The story behind the 112+ Drive Channel as recounted by Steve from Demedash Effects:
It Might Get Loud
In February of 2019, Schecter Guitars contacted me offering a trade of a guitar of my choice in exchange for a couple of T120 Delays and an Overdrive pedal.
I was more than happy to oblige, but had an issue - I didn't have an overdrive pedal I could make for them.
Not wanting to knock out a simple clone, I asked if they could give me a few months.
Being the semi-neurotic engineer that I am, I couldn't simply design something simple based on an existing unit. No, I had to build it from the ground up and refine it over and over, until it was perfect. So, by late May, after 13 circuitboard revisions, total overhauls, and countless prototypes, I had something that I was actually proud to put my name on.
Though it was built up around the super cool clipping stage found in a particular early 90's solid state amp (and thus named in honor of it), the 112+ doesn't actually sound much like its namesake - and only shares 2 out of a total 7 active stages with it, design-wise. On top of that, better Op amps, higher [if you can believe it] operating voltage, and less desire to enable the user to dial in 90's hair metal sounds makes the 112+ a beast unto it's own.
Details for Nerds
The 112+ takes a standard Boss-style 9.6v, center negative Power supply connector as used on most guitar pedals. Internally, however, an LT1054 charge pump is used to boost that up to 34v for an insane amount of headroom.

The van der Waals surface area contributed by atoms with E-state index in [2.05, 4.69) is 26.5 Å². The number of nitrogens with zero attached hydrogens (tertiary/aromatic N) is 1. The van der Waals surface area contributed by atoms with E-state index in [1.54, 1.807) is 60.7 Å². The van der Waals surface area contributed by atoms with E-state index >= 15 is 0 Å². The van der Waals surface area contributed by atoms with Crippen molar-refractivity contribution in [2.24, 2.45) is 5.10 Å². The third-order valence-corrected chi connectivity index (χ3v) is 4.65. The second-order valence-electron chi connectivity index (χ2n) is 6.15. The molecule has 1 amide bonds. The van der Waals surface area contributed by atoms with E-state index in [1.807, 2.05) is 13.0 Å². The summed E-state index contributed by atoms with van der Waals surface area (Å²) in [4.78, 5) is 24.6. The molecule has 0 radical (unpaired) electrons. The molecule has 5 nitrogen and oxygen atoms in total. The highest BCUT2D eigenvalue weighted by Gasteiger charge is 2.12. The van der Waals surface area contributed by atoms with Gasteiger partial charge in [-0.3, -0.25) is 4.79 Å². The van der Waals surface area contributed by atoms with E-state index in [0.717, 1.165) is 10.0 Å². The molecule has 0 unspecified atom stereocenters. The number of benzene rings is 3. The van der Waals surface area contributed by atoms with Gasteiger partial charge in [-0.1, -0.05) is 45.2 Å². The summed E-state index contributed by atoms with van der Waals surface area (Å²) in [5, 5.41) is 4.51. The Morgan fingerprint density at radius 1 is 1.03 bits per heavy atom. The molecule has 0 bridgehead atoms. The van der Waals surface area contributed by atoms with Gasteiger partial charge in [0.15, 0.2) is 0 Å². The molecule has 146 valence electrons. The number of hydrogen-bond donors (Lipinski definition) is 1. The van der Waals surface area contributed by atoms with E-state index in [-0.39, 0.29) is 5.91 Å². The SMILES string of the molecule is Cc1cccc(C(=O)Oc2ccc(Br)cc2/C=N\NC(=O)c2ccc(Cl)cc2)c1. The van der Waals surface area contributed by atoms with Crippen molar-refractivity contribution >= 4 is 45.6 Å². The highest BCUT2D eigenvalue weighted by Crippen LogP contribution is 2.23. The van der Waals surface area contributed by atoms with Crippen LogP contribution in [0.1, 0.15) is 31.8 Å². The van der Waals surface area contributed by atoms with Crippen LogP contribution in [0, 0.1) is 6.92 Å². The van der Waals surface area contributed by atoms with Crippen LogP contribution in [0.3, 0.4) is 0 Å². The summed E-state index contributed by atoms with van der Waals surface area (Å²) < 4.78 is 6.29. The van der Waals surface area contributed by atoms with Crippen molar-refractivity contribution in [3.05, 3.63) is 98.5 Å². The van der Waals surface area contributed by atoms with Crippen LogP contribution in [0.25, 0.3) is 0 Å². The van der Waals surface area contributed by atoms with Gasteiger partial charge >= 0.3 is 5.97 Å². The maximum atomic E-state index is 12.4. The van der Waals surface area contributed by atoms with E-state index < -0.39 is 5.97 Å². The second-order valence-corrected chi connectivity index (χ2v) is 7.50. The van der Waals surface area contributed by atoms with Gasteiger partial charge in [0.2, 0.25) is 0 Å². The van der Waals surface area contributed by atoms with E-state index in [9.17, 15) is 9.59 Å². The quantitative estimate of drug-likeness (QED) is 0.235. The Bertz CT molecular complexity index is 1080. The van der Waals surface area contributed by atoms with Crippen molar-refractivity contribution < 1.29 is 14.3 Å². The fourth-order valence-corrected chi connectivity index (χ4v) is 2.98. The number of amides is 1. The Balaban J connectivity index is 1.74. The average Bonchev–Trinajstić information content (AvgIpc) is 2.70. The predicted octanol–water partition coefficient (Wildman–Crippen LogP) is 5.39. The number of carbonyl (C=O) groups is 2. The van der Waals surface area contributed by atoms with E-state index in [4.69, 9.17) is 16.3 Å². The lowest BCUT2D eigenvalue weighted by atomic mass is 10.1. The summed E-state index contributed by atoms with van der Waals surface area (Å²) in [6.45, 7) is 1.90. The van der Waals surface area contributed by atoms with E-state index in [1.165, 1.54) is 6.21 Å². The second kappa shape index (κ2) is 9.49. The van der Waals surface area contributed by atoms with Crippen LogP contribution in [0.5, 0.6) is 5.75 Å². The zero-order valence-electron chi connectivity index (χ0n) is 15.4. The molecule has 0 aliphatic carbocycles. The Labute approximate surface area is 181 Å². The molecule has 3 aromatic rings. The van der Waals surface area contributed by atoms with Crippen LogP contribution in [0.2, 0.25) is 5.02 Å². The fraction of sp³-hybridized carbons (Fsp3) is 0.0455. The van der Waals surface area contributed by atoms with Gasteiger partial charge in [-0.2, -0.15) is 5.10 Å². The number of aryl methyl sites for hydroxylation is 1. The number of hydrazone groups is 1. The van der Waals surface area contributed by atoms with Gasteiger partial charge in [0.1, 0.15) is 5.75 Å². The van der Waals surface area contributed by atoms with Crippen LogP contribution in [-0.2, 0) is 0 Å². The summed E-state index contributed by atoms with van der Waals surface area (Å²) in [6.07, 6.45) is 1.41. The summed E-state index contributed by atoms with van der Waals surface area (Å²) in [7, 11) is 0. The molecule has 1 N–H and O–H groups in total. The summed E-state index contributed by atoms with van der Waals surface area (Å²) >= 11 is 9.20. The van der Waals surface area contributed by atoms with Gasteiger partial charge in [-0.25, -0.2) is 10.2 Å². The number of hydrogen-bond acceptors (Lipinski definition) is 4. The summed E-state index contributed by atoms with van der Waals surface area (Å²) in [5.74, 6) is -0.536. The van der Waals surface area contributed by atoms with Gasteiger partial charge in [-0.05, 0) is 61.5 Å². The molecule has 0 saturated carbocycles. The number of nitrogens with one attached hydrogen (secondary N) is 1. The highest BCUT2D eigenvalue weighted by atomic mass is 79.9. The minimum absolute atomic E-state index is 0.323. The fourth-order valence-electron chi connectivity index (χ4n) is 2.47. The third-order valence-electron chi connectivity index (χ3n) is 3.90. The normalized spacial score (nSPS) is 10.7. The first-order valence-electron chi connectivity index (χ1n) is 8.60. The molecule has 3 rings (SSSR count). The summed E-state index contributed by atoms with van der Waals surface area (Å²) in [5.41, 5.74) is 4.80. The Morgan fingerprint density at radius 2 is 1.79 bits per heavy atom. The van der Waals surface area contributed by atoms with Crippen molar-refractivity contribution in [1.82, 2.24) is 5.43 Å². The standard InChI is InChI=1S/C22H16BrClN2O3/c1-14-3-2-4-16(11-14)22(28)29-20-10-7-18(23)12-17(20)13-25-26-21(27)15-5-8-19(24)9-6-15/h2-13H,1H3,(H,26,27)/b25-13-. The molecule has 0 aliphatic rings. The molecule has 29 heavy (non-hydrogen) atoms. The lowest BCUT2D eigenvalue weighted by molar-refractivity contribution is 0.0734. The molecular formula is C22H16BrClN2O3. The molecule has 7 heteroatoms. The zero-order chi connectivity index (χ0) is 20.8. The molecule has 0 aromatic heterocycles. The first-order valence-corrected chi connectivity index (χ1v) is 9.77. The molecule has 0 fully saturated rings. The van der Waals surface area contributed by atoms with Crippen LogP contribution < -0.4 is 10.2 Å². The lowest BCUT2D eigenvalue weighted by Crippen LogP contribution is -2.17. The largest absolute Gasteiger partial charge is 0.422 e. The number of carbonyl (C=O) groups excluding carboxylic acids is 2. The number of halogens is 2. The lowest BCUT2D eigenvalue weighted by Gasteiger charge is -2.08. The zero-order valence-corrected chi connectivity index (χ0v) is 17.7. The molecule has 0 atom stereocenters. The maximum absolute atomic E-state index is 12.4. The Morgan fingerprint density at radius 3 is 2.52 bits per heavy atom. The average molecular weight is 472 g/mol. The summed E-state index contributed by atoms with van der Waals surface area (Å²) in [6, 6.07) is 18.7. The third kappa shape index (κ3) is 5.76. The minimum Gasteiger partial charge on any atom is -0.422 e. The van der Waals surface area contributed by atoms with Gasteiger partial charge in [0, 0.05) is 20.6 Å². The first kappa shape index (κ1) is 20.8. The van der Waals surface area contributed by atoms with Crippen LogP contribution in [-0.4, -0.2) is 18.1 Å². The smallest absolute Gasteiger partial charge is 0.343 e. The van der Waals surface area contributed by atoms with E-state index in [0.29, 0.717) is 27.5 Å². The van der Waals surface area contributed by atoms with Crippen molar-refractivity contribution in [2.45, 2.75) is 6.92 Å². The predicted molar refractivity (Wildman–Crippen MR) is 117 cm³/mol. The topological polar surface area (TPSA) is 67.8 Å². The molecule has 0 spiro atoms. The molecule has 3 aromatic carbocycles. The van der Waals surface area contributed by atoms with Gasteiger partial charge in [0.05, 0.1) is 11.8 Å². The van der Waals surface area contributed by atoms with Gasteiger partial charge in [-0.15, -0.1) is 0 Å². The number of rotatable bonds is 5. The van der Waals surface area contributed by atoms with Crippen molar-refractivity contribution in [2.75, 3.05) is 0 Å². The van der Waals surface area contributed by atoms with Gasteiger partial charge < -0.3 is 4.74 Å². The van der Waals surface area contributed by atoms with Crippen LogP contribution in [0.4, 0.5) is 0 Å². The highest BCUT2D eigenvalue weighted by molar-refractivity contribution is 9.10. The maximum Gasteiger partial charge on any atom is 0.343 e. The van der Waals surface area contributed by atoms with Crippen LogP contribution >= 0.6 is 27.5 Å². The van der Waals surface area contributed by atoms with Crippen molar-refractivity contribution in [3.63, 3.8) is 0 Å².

From the input, the signal encounters a discrete JFET preamp where it gets a big [mostly] clean boost. Even when your Drive Control is turned down to 0, this clean boost will be present, giving you a the ability apply a nice sizzly boost with an active EQ .
After the preamp, the signal encounters the 'Voice' control, which sets how much bass is passed into the drive section. The way this is set will affect the overall character of the drive's saturation (clipping).
Minimizing the amount of bass being driven into clipping leads to a vintage rock sound, whereas letting it all through provides a fat, heavy dirt tone. Halfway between the two, you get a more standard drive sound - a bit of sculpting that accentuates the guitar's primary frequencies and suppresses anything that might overlap with a bassist's playing.
Next, the drive section is found. The amount of gain applied is controlled by the 'Drive' Knob. The more gain, the bigger the signal. Once big enough, it overcomes the clipping threshold and distorts in an interesting, dual-stage way.
The signal then gets re-amplified before being sent off to a 3-Band Active EQ, offering boost/cut capabilites for each band, as controlled by the 'Bottom', 'Mid', and 'Top' conrols on the front panel. These controls give you the ability to tailor the sound for the purpose you intend to use the pedal for. From relatively transparent, to bright treble boost, to chunky, to crisp, to mid-heavy, to scooped, you have enormous control.
Finally, an active volume control lets you control the final volume, from bedroom-friendly levels all the way up to slam-the-clean-channel-of-your-amp-so-hard-it-becomes-a-dirt-channel loud.